Kansas City, Mo. The Kansas City Chiefs are preparing for life without Larry Johnson.
The Pro Bowl running back sustained an injury to his right foot after catching a pass in the fourth quarter of Kansas City's 33-22 loss to Green Bay on Sunday. Chiefs coach Herm Edwards said he didn't know the extent of the injury, but he already was thinking about ways to revive a feeble offense without its main weapon.
"We've got a whole week, but he couldn't put any weight on his foot when he was coming off (the field), and that's never good," Edwards said.
The Chiefs' running game has been an Achilles' heel all season. They average a league-worst 3.2 yards per carry. And it made little difference who carried the ball Sunday - Johnson averaged 2.8 yards per carry, while his replacement, Priest Holmes, averaged 2.7.
Holmes figures to start if Johnson can't play in next week's home game against Denver, and rookie Kolby Smith likely would see the most significant action of his NFL career.
Several Chiefs were holding out hope their running back would recover this week, but acknowledged the injury to Johnson - who needed two trainers to help him stand and walk just a few yards to the sideline - didn't appear to be minor.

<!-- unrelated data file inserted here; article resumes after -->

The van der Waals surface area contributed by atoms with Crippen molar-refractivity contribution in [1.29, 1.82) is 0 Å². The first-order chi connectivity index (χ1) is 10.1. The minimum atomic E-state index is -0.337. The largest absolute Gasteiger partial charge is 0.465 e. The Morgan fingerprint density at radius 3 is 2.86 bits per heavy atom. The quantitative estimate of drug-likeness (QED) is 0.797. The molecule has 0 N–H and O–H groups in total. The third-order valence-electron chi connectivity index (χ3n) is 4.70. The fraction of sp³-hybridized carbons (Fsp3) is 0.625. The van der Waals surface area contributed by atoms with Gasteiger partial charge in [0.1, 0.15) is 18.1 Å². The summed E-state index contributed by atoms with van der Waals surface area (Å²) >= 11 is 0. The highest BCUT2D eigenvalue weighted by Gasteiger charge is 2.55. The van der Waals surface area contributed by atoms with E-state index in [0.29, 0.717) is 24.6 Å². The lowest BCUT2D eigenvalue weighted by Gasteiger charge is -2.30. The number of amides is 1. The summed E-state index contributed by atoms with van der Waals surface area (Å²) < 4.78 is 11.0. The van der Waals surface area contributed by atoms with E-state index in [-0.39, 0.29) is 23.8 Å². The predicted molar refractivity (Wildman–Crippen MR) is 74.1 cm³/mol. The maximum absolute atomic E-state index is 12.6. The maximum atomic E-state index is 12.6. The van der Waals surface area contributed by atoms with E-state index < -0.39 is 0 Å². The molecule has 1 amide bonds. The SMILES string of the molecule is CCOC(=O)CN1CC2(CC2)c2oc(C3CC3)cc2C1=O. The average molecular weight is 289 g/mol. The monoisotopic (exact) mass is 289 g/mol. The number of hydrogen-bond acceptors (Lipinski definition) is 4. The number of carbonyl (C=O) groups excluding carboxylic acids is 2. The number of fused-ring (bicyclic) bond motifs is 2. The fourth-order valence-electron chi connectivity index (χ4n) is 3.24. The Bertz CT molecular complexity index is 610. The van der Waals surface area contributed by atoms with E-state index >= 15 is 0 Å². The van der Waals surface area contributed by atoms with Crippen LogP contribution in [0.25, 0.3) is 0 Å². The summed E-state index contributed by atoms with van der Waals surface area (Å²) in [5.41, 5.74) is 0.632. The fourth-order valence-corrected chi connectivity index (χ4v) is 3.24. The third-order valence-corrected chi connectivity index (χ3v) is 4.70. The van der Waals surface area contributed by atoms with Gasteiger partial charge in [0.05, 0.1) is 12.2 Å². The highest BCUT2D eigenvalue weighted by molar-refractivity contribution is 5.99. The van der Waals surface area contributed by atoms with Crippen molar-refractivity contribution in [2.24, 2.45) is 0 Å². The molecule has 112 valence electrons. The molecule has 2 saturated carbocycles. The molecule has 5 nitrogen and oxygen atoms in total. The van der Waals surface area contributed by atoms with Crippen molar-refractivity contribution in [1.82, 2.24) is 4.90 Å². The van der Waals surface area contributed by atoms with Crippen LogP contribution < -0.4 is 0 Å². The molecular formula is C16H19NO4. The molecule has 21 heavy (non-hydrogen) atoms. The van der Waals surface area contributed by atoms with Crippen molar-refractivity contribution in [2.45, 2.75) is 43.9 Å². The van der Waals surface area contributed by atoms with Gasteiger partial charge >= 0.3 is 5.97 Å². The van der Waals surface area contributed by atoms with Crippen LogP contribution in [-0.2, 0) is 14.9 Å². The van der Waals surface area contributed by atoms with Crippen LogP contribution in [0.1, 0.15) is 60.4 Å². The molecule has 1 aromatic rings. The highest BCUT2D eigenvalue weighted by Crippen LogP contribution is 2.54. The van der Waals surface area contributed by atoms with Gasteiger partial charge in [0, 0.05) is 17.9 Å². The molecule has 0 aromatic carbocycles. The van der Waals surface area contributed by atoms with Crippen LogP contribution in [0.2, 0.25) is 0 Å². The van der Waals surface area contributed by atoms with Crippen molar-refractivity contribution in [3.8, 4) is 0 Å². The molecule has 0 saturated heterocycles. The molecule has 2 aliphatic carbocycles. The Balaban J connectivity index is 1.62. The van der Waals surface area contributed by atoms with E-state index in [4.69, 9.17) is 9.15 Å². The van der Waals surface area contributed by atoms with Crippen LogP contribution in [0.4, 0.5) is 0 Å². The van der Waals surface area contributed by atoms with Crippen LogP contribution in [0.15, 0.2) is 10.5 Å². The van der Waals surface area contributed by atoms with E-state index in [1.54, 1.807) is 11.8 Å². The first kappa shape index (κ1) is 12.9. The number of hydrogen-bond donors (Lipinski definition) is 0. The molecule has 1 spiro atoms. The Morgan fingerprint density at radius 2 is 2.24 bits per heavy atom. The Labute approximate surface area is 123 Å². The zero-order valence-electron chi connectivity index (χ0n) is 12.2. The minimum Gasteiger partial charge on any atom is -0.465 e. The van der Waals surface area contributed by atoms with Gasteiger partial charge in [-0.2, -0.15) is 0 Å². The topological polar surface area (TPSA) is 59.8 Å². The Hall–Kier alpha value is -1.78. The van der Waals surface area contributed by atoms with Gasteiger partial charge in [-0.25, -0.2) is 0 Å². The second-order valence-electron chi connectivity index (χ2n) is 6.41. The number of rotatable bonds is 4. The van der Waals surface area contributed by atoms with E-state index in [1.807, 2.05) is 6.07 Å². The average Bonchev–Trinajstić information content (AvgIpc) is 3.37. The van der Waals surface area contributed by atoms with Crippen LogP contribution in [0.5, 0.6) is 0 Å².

"Even if that is the case, I know what 31 (Holmes) can do, and we feel comfortable with what Kolby can do," guard Brian Waters said. "We're going to come out and throw the ball and run the ball to keep people off balance, and we're going to do that regardless of who's out there."
Johnson and Holmes each found the end zone Sunday. Johnson scored on a one-yard run and a 30-yard screen pass, while Holmes plunged over his blockers for a two-point conversion after the Chiefs' final touchdown.
Though their production Sunday was similar, the two running backs are far from interchangeable, Edwards said.
"You can't give Priest all those carries, obviously," Edwards said. "If Larry can't go, Smith will have to play some, too. You play to your players' strengths."
While Johnson's durability is an asset - he set a NFL record with 416 carries in 2006 - Holmes is a more accomplished pass blocker and receiver and is regarded as a more patient runner.
Holmes, the Chiefs' career leading rusher, saw his first NFL action in nearly two years when the Chiefs beat the Raiders two weeks ago. He had been sidelined with a severe neck injury, and many assumed his career was over.
Now, he may find himself starting once again, another step in a remarkable comeback.
"We're fortunate to have a guy like Priest Holmes," tight end Tony Gonzalez said. "And Kolby Smith has been waiting for an opportunity. But hopefully we won't need him. Hopefully the injury's not that severe."